A single acting poppet valve is simply a one-way valve which has an open and a closed position. The single acting poppet valve 69 has an actuating diaphragm 70 connected sealingly between the stem 71 of the single acting poppet valve 69 and the housing. 19 to form the actuating chamber 68. The chamber 63 communicates with the actuating chamber 38 for the inlet double acting poppet valve 26 through passage 72 (FIG. 3) and also has restricted communication with the atmosphere, as more fully hereinafter described. A compression spring 73 encircles the stem 71 beneath the actuating diaphragm 76 and biasingly urges an elastomeric valve element 74 on the lower extent of the stem into sealing engagement with a seat 75 in housing 19. The valve element 74 is maintained seated so long as the biasing force of the spring 73 plus any pressure in valve chamber 76 acting against the undersurface 77 of poppet valve 69 exceeds the pressure applied to the actuating diaphragm 70 by the fluid in chamber 63. However, when, as at the beginning of the backwash cycle, the hard water pressure in chamber 38 is transmitted, through passage 72, to chamber 68, the hydraulic pressure on diaphragm 70 exceeds the force of the spring 73 plus the pressure of the hard water in valve chamber 76 acting against undersurface 77, and the valve element 74 is moved downwardly away from its seat 75.

The backwash drain chamber 78 through which the stem 71 passes is directly connected to the drain 79 (FIGS. 2 and 9). The drain chamber 78 is sealed from the diaphragm 76 by a low friction sliding seal 80 (FIG. 3) between the stem '71 and the housing 19, but drain chamber 78 is selectively communicable with the hard water feed chamber 23 past valve element 74. A restricflow through the mineral bed 30 is restricted to the optimum amount for expansion of the mineral bed 30 and removal of sediment filtered from the water during the softening cycle. And, inasmuch as the double acting inlet poppet 26 is in the down, or regenerative, position, the inlet port 18 is sealed from the feed chamber 28 so that the backwash water must exit through drain 79.

Brining cycle After a predetermined period of backwash the timer 60 energizes solenoid 83 (FIGS. 2 and 4) in addition to the previously energized solenoid 61 (FIG. 3). Energization of solenoid 83 similarly lifts a plunger 84 upwardly and away from a diaphragm disc valve 85. A second pressure chamber 86 concentrically outwardly of a throat 88 also communicates with crossover passage 40 via duct 40B (FIGS. 6 and 7) so that upon withdrawal of plunger 84 the pressure of the hard water which replaced the soft water in pressure chamber 86 during the backwash cycle lifts the diaphragm valve 85 and spills over the throat 38 into the upper, or first, actuating chamber 49 for double acting exhaust poppet valve 35.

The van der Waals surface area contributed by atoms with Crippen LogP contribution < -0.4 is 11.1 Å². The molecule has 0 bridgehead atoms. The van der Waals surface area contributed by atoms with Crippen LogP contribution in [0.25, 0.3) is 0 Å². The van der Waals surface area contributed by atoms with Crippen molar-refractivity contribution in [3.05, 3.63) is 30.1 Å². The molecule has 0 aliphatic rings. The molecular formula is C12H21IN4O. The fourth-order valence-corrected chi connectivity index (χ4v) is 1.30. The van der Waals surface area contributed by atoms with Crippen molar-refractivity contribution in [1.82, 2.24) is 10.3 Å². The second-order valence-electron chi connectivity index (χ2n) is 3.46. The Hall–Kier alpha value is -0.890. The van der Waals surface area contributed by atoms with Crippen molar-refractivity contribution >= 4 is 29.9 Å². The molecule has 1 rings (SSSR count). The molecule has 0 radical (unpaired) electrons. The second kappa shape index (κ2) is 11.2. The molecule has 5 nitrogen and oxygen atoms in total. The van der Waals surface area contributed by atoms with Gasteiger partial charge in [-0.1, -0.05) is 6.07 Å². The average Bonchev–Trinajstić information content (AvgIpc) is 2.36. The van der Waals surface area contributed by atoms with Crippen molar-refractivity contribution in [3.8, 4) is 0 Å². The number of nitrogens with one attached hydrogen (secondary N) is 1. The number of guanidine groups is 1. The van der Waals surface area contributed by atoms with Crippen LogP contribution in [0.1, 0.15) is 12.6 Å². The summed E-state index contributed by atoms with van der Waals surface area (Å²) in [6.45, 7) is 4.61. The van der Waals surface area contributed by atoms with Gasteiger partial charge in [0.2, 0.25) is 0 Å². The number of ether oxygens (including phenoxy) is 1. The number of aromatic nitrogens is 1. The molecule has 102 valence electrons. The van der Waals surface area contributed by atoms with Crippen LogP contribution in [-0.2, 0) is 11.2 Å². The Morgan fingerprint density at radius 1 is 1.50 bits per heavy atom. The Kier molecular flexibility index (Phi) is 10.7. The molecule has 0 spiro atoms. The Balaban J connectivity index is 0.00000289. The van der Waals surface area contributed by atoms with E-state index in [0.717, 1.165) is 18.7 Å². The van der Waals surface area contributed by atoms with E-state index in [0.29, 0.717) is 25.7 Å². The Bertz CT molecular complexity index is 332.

With the actuating chamber 49 thus opened to supply line pressure there is equal hydraulic pressure on both sides of the actuating diaphragm 48 and the spring 52 urges the exhaust poppet 35 downwardly until the second valve member 56 seals against seat 58.

Even with double acting exhaust poppet valve 35 in the down, or brining, position the hard water continues to flow from the inlet port 18 to the outlet port 21 via crossover passage 40 so that flow to the service line 23 is uninterrupted.

The upper actuating chamber 49 for the double acting exhaust poppet 35 communicates, through passage 89, with a first, or upper, actuating chamber 90 for a second, or brining drain, single acting poppet valve 91. The stem 92 of poppet valve 91 also has an actuating diaphragm 93 connected thereto and sealingly anchored in the housing to form the actuating chamber 90. A compression spring 94 encircles the stem 92 beneath the actuating diaphragm 93 and biasingly urges an elastomeric valve element 95 on the lower extent of the stem into sealing engagement with the seat 96 in housing 19. So long as the force of the spring 94 plus any pressure in valve chamber 99 acting against the undersurface 100 of poppet valve 91 exceeds the hydraulic force applied from chamber 90 against diaphgram 93, the valve element 95 remains sealingly positioned against seat 96.